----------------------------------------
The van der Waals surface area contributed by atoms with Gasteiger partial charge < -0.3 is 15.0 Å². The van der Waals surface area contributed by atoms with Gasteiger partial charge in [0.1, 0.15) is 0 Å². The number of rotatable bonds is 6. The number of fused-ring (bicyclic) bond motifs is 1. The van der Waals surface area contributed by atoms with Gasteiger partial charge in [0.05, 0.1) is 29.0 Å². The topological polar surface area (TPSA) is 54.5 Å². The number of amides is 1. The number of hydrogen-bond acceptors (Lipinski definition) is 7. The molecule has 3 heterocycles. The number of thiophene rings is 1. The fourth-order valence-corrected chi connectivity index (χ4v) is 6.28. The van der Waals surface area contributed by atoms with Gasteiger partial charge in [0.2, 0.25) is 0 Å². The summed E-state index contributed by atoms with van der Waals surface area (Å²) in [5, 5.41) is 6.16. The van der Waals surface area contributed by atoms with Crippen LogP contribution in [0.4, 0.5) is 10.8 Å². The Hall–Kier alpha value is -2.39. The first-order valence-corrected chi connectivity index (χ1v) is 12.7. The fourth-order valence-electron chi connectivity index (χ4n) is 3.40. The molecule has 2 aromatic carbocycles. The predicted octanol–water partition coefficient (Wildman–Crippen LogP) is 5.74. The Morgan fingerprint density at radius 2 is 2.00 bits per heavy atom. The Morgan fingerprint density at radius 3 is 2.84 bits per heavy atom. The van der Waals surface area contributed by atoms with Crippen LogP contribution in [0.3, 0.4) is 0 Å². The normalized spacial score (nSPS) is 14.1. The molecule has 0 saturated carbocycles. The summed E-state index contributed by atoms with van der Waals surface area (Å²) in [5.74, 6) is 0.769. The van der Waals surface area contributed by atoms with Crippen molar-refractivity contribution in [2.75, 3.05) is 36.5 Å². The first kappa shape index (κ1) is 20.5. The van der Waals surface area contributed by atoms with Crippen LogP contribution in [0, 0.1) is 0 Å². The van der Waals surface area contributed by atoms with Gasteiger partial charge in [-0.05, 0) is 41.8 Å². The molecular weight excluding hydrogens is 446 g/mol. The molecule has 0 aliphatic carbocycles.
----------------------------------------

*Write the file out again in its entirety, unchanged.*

The van der Waals surface area contributed by atoms with Gasteiger partial charge < -0.3 is 15.0 Å². The van der Waals surface area contributed by atoms with Gasteiger partial charge in [0.1, 0.15) is 0 Å². The number of rotatable bonds is 6. The number of fused-ring (bicyclic) bond motifs is 1. The van der Waals surface area contributed by atoms with Gasteiger partial charge in [0.05, 0.1) is 29.0 Å². The topological polar surface area (TPSA) is 54.5 Å². The number of amides is 1. The number of hydrogen-bond acceptors (Lipinski definition) is 7. The molecule has 3 heterocycles. The number of thiophene rings is 1. The fourth-order valence-corrected chi connectivity index (χ4v) is 6.28. The van der Waals surface area contributed by atoms with Gasteiger partial charge in [0.2, 0.25) is 0 Å². The summed E-state index contributed by atoms with van der Waals surface area (Å²) in [5, 5.41) is 6.16. The van der Waals surface area contributed by atoms with Crippen LogP contribution in [0.4, 0.5) is 10.8 Å². The Hall–Kier alpha value is -2.39. The first-order valence-corrected chi connectivity index (χ1v) is 12.7. The fourth-order valence-electron chi connectivity index (χ4n) is 3.40. The molecule has 2 aromatic carbocycles. The predicted octanol–water partition coefficient (Wildman–Crippen LogP) is 5.74. The Morgan fingerprint density at radius 2 is 2.00 bits per heavy atom. The Morgan fingerprint density at radius 3 is 2.84 bits per heavy atom. The van der Waals surface area contributed by atoms with Crippen LogP contribution in [0.3, 0.4) is 0 Å². The normalized spacial score (nSPS) is 14.1. The molecule has 0 saturated carbocycles. The summed E-state index contributed by atoms with van der Waals surface area (Å²) in [5.74, 6) is 0.769. The van der Waals surface area contributed by atoms with Crippen molar-refractivity contribution in [2.75, 3.05) is 36.5 Å². The first kappa shape index (κ1) is 20.5. The van der Waals surface area contributed by atoms with Crippen LogP contribution in [0, 0.1) is 0 Å². The van der Waals surface area contributed by atoms with Gasteiger partial charge in [-0.05, 0) is 41.8 Å². The molecular weight excluding hydrogens is 446 g/mol. The molecule has 0 aliphatic carbocycles.